Two important shifts in the corporate strategy occurred during this time. One was decentralization (McFarlan & Delacey, 2003). Decentralization refers to the process of dispersing power or functions away from the central location. Power was therefore dispersed away from the headquarters of the World Bank in Washington D.C. This was achieved by moving the business operations of the bank closer to customers by ensuring that employees and decision making was decentralized to local offices in a hundred client nations all over the world. The other shift was establishment of a knowledge bank. This meant providing more comprehensive developmental solutions by enhancing consultation, cooperation and knowledge sharing inside the organization and with stakeholders in all stages of the development process. According to Shupe and Behling (2006), successfully implementing information technology demands executive-level support. It also needs a structured decision making process in addition to a strategy that is founded on an understanding of the vision of the organization. Based on this, Wolfensohn went to the Muhsin who had been appointed as the bank’s Chief Information Officer (CIO) and asked him to transform the information systems and create a global network. In the group formed by Muhsin was IT staff from the bank (McFarlan & Delacey, 2003). The main objective was to attain two competing goals: allow a global decentralized firm that was closer to the clients; and offer collaborative tools and knowledge which would assist the isolated employees and other stakeholders.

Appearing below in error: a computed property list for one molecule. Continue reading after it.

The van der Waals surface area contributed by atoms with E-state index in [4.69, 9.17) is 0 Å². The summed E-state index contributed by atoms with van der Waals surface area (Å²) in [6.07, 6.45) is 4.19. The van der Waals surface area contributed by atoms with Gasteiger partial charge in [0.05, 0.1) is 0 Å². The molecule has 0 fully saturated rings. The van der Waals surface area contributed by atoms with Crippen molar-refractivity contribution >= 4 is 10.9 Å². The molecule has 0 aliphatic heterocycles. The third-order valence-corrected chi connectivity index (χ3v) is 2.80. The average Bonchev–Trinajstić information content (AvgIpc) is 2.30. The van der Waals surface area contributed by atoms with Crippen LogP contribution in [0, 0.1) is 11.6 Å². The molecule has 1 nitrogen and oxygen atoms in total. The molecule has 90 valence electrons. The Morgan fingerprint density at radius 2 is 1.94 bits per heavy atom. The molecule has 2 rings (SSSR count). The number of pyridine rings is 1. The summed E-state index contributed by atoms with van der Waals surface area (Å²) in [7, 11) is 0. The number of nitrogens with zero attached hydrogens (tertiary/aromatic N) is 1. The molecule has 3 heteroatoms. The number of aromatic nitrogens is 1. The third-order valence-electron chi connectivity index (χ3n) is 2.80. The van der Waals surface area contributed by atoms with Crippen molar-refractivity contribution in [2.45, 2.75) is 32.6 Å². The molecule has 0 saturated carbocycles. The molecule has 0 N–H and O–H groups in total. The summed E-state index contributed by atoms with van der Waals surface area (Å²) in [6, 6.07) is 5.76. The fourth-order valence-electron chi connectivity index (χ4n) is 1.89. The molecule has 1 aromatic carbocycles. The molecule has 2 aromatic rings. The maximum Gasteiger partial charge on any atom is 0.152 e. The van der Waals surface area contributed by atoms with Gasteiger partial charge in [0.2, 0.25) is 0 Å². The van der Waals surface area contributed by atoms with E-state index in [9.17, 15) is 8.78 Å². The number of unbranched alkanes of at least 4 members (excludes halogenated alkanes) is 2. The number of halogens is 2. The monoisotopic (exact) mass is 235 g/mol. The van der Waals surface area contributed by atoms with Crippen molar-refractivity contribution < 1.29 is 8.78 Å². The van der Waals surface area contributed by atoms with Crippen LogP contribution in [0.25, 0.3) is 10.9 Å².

Evaluation

It would be important to evaluate the plan adopted by the World Bank Group. To do this, there are six criteria that must be taken into consideration including: internal consistency; appropriateness based on available resources; consistency with the environment; expected degree of risk; workability; and the right time horizon. For the World Bank Group, internal consistency would describe the cumulative effect of policies on organizational goals. It would be important that the policies fit into an integrated pattern (Tilles, 1963). The policy has to be judged on how it is connected with other company policies. For instance, World Bank Group looks to boost every aspect of its work and how to bring services closer to the stakeholders (World Bank Group, 2016). The second evaluation criteria would be to establish whether the strategy is in line with the environment. There is a static aspect and a dynamic element to this. From a dynamic context, it means determining the success of policies in regard to the environment as it seems to be changing. In the same vein, Boudreau and Holmstrom (2014) noted that information technology has a major impact on organizations. Despite this, there can be negative effects which would not be good for the organization. This can be understood by acknowledging that the successful implementation and employment of IT is largely impacted by the culture of an organization which supports trust, commitment to the set goals and desire to share information.The goal of a viable strategy in this regard is to guarantee an organization’s long-term success (Tilles, 2003). The decision by the bank to adopt advanced information technology services in all its operations helped in attaining the goals of the bank. The goals are also achieved over a short period of time with greater efficiency and effectiveness.